I continued to teach Tim, as part of a team of tutors who also supported him when he attended Chichester College to take a Music Diploma. The course has a two-year option, but Tim decided not to continue his education in a college setting, as he feels he learns more on a one-to-one basis. We prepared him for the last section of his English Functional Skills Level Two exam – the Reading paper – throughout the Autumn term. While he is a fluent reader, he found it a challenge to compare and contrast three separate texts, then answer questions on them – but then this exam is commensurate with a GCSE English Language qualification, so it isn’t meant to be too easy. He took the exam at the end of November 2019 and during his first lesson after Christmas, we got the news that he not only passed it – he smashed it by getting an amazing 25/30!

• Continue blogging about books and writing
I thoroughly enjoy reading and reviewing books – I’m keeping my target for the year at 100 books, although during 2019 I read 168 books and wrote 128 reviews, though some have yet to be published. I had intended to branch out from mostly featuring book reviews, to taking part in reading challenges such as Love Your Library and Beat the Backlist. It didn’t happen, as I’m rubbish at nipping across to the host site and adding the links. Although I did participate in Sci Fi Month, which I absolutely loved. I wrote a measly five articles in my series authoring annals, so that was also something of a fail.

During 2019, I wrote 350,569 words – 151,500 were written for the blog, just under 52,000 were in connection with my teaching duties and just over 147,000 words went towards my novels. I published the boxed set of The Sunblinded trilogy, Mantivore Dreams and Mantivore Prey – and I had the fun of watching someone else publish Netted. I also had my Roman steampunk story ‘The Final Voyage of Juno’s Breath’ published in the anthology Airship Shape and Bristol Fashion II.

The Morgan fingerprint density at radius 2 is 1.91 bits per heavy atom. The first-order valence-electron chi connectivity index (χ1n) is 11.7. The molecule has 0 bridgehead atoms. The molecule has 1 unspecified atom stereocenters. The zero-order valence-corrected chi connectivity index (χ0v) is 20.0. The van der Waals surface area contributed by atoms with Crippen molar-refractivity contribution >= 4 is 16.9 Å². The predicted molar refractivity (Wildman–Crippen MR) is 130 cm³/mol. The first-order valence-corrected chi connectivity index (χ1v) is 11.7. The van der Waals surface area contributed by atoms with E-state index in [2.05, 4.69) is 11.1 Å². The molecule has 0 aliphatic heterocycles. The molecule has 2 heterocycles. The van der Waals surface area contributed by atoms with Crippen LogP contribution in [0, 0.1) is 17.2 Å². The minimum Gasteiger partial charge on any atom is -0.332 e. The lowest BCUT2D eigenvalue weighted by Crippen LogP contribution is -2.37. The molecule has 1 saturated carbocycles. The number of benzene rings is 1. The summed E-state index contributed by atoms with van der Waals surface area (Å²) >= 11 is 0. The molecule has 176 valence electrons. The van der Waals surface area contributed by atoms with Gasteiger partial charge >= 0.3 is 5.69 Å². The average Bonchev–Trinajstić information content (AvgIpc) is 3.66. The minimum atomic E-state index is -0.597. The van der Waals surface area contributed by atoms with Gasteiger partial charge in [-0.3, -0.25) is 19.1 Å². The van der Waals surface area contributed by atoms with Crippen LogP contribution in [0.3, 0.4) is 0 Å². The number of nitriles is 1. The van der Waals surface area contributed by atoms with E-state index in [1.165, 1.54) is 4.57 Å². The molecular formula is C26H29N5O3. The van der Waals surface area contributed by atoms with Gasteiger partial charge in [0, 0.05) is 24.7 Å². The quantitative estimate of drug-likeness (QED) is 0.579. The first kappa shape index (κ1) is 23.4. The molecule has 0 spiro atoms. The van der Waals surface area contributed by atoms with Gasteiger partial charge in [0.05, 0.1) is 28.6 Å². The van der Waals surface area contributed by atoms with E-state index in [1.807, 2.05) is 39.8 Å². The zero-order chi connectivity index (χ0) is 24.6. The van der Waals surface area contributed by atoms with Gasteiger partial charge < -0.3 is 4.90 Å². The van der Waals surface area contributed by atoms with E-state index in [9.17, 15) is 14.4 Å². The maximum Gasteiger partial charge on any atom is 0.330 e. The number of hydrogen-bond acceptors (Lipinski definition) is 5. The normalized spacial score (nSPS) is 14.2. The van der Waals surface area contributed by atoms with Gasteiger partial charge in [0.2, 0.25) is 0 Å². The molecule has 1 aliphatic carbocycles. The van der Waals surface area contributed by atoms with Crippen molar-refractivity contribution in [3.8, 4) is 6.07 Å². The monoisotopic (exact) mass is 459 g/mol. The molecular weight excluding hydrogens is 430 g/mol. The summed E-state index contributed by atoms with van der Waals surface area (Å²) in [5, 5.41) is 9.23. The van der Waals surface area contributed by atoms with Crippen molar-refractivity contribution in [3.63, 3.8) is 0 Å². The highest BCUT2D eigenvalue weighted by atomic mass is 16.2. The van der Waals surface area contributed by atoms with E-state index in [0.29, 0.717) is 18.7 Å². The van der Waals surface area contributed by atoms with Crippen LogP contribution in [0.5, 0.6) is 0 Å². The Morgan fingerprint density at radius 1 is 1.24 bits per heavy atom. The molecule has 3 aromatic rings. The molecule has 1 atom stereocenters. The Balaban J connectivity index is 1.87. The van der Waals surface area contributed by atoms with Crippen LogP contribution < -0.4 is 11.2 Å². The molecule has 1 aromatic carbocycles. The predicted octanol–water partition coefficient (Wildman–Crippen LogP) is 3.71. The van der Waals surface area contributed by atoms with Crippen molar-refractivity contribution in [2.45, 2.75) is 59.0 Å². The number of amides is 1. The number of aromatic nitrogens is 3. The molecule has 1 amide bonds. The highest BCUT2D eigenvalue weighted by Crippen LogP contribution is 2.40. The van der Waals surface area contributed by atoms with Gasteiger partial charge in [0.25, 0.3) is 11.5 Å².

While I would have liked to have managed to get more books completed, I am pleased to see my backlist steadily growing. Overall, I think the 2019 Shoot for Moon Challenge went reasonably well. I shall post my goals for the 2020 Shoot the Moon Challenge at the end of the month. What about you – do you find setting targets helpful? What was your biggest success of 2019?

My 2019 Reading Year – the statistics #Brainfluffbookblog #BrainfluffReadingYear2019

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It’s been a great reading year. Once again, I achieved my reading challenge to read and review at least 100 books, which I managed by reading 168 books with 128 reviews written, though 25 have yet to be published. I DNF’d 7 books.

 

I have read 100 books by female authors and 70 by men – the sharp-eyed among you will have notice that adds up to 170, but there were two books in this year’s list with joint authorship – How To Lose the Time War by Amal El-Mohtar and Max Gladstone and Oracle’s War by David Hair and Cath Mayo.

 

In a related challenge I set myself the task of reading at least two books a month by female authors previously unknown to me in the Increasing Discoverability Challenge, as set out by Jo Hall. I managed to read 40 books in this category, which is 24% of my 2019 reading list, while 13% of books were by male authors I hadn’t previously read, which means that 37% of the books I read last year were by authors new to me. I’m reasonably happy with that – it means I am continuing to expand my reading experience, rather than only sticking with authors I know and like. But I do note that last year I read more books in this category, particularly by male authors previously unknown to me. I really don’t want this ratio to drop any lower next year.